1. A Wish for Seniors
Wishes are coming true for seniors at affordable housing properties across the nation. Affordable housing provider GHC Housing Partners has partnered with Wish of a Lifetime, an organization founded in 2008 by Jeremy Bloom—an entrepreneur and the only athlete in history to both ski in the Winter Olympics and be drafted into the NFL—in honor of his grandmother. The organization helps provide life-enriching wishes for seniors and aims to create a positive shift in the way society view and values the nation’s older generation.
“Granting wishes for individuals living in affordable housing has paved the way for our organization to serve physically, socially, and mentally isolated individuals. We’ve seen that our wishes not only have a lasting positive impact on those we serve by helping to alleviate the effects of isolation, but they have the power to inspire others to think differently about aging and the elderly,” says Steven Glaser, program director for Wish of a Lifetime. “Each wish is a celebration of rich life stories that are full of sacrifice, accomplishment, perseverance, and purpose.”
As a “purpose and passion” partner, Sherman Oaks, Calif.–based GHC has offered up its senior housing communities nationwide and invited other senior housing developer peers to nominate their communities. Then the on-site property managers and social service coordinators play an integral role in soliciting stories and submitting applications for the seniors’ wishes.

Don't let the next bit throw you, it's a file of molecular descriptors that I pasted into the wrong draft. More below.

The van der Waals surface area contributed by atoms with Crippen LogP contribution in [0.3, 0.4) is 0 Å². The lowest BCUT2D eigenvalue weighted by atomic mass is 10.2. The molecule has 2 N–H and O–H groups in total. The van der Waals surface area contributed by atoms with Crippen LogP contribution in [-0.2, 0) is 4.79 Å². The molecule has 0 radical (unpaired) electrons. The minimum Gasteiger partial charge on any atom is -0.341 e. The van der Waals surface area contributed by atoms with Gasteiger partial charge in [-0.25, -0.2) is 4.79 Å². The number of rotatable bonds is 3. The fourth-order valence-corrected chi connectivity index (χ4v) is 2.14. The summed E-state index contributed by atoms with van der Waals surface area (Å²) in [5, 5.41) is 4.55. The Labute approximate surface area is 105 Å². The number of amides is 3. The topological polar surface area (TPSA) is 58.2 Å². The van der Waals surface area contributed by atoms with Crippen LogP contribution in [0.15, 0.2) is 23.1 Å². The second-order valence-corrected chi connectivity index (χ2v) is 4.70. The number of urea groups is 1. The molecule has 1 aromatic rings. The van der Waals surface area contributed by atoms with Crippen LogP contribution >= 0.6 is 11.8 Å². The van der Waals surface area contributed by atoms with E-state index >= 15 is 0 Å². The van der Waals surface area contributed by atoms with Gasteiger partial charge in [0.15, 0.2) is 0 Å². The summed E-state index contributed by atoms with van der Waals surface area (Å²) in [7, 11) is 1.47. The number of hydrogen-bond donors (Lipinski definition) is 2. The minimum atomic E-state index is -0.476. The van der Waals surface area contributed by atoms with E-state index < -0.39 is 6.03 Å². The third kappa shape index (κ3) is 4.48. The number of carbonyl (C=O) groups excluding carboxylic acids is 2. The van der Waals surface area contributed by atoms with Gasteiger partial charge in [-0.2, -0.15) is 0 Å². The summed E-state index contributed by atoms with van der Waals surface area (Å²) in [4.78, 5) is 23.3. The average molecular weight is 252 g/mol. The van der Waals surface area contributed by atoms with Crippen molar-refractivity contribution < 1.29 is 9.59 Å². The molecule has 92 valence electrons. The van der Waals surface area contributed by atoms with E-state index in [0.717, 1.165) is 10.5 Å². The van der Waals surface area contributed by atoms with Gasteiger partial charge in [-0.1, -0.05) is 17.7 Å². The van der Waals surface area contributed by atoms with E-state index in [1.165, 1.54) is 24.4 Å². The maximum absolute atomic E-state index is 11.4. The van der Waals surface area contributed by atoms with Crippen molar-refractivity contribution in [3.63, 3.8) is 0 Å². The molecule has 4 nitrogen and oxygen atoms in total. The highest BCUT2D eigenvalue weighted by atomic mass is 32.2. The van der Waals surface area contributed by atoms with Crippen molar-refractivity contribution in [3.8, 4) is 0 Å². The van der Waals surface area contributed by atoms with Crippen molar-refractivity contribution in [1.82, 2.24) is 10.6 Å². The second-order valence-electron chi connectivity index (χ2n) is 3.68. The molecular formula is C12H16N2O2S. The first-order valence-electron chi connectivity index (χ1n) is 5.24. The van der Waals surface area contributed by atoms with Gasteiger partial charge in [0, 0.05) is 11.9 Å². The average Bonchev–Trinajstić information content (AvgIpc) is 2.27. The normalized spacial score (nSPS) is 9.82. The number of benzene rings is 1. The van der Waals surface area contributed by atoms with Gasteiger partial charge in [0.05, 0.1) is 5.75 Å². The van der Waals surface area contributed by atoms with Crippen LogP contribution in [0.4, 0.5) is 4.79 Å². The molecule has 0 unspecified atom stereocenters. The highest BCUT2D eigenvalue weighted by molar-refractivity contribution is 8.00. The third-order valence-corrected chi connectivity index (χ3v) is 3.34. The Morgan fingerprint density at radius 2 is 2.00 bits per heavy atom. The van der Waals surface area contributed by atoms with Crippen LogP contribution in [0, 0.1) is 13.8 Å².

“It’s creating hope, wonder and magic for our seniors,” says Michael Clark, GHC’s co-founder and chief investment officer. “We are trying to flesh out wishes for those who are in the later part of their lives and give them a sense of hope. I was connected to Wish of a Lifetime a few years back through a dear friend. My grandmother, Nancy Clark, had one last big wish to go to her 60th high school reunion in Oregon, but she fell very ill before that wish could be fulfilled. Timing didn't work out, but it led me to find Wish of a Lifetime and understand what these wishes mean and how important it is to honor and respect our elderly population, especially those who might not have the means to achieve their last great wishes. So through that experience, I was lucky enough to get to be a part of many people's wishes."
This is the second year for GHC to partner with Wish of a Lifetime. Clark says GHC helped provide 40 wishes in 2018 and is on track for 60 this year. These wishes have ranged from a Dayton, Ohio, resident traveling to see the ocean for the first time, a 92-year-old World War II veteran paratrooper who wanted to go skydiving one last time, and a New York woman who is flying with her daughter and granddaughter to spread her husband’s ashes on the beach where they met in San Diego.
GHC is a funding partner for the organization, but Wish of a Lifetime also raises money through auctions, events, and additional sponsors.